So here are the 10 wines that stood out across the three 8-wine tastings:
Red Hook Winery, Robert Foley Macari Vineyard Chardonnay, 2014 (£20, imported by Flint Wines), from biodynamic vines on the North Fork of Long Island, this wine initially transported me to Chablis. Complex citrus aromas, lean structure, with clean, refreshing flintiness and notes of almond biscotti from well-integrated new French oak. This wine alone is well worth a trip to the Brooklyn tasting room, which apparently offers a great view of the Statue of Liberty.
Evening Land, La Source Chardonnay 2015, Eola-Amity Hills, 2015 (£48, imported by Indigo Wines), biodynamic, luxurious Oregon Chardonnay, from Dijon clones, plump, creamy custard character, with ripe yellow apple, popcorn and a seductive smoky note.
Forge Cellars, Dry Riesling 2016, Finger Lakes (£19.45, imported by Bibendum), weighty for a Riesling, with rich, textured bruised apple, honey and ripe peach, spicy crumble notes and a finish that’s as long as one of those lakes.
Sandhi, Santa Rita Hills Pinot Noir 2016 (£34, imported by Roberson Wine), I have been so impressed with the wines I have tasted from the Santa Barbara area, with its transverse valleys ushering in a cooling Pacific breeze. Ripe blueberry, red cherry and gentle spice, with wafts of bracken and lavender and a satisfying mineral depth.
Nathan K, Pinot Noir 2016, Finger Lakes (£21.30, imported by Top Selection), a riot of crunchy red fruit, with an earthy savoury twang, notes of fennel and just a little spice, juicy acidity and a bit of grip resulting in an elegant, refined wine that shows what the Finger Lakes can deliver.
Cristom Vineyards, Louise Vineyard Pinot Noir, 2014 (£51, imported by Flint Wines), a relatively tightly focused Oregon Pinot, nervy, with raspberry and red cherry, bright acidity, a little black fruit coming through on the mid-palate and an earthy, mushroomy finish.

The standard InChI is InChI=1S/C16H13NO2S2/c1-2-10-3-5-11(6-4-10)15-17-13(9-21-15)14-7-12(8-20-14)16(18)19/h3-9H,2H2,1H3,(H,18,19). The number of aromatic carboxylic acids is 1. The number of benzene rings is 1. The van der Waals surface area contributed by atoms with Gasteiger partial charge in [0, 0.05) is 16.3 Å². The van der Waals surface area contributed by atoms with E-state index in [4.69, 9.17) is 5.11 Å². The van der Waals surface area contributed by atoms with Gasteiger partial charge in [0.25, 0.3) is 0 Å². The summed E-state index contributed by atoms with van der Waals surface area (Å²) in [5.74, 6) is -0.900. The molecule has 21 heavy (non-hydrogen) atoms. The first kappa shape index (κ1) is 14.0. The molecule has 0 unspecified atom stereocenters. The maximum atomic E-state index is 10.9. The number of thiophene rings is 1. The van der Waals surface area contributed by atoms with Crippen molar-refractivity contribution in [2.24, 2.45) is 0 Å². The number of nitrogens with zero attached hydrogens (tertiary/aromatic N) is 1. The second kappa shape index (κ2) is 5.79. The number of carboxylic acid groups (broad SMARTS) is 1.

Hedges Family Estate, Goedhart Family 2013 (£30, imported by Roberson Wine), a Bordeaux blend from Washington’s Red Mountain AVA, famed for its hot sunny days and cool nights, wild black fruit dominates with kitchen cupboard spice, dried oregano and a lovely earthy note.
Borne of Fire, The Burn, Cabernet Sauvignon 2017, Columbia Valley (£21, imported by Enotria&Coe), The Burn is a contender to be a new Washington AVA within the next year or so, with this relatively new wine from the mighty Ste Michelle group showing its potential. A feast of fresh red fruit, it’s a real breath of fresh air, with the smooth tannins making for an accessible, very gluggable Cab that offers excellent value.
Gramercy Cellars, Red Willow Vineyard Lagniappe Syrah 2016, Columbia Valley (£65, imported by Flint Wines), for me, Syrah is Washington’s most exciting grape variety, with its foraged blackberry and plump blueberry fruit, gamey character, smoky note and wafts of sun-baked garrigue.
Birichino, Bechthold Vineyard Cinsault, Old Vines 2018, Mokelumne River (£27, imported by Fields, Morris and Verdin), reputedly from some of the oldest Cinsault vines in the world, this actually made me think of Beaujolais. Rose petals, redcurrant and Alpine strawberries combine with wet granite to deliver a light, refreshing yet complex wine that’s anything but stereotypically Californian.
All prices are trade prices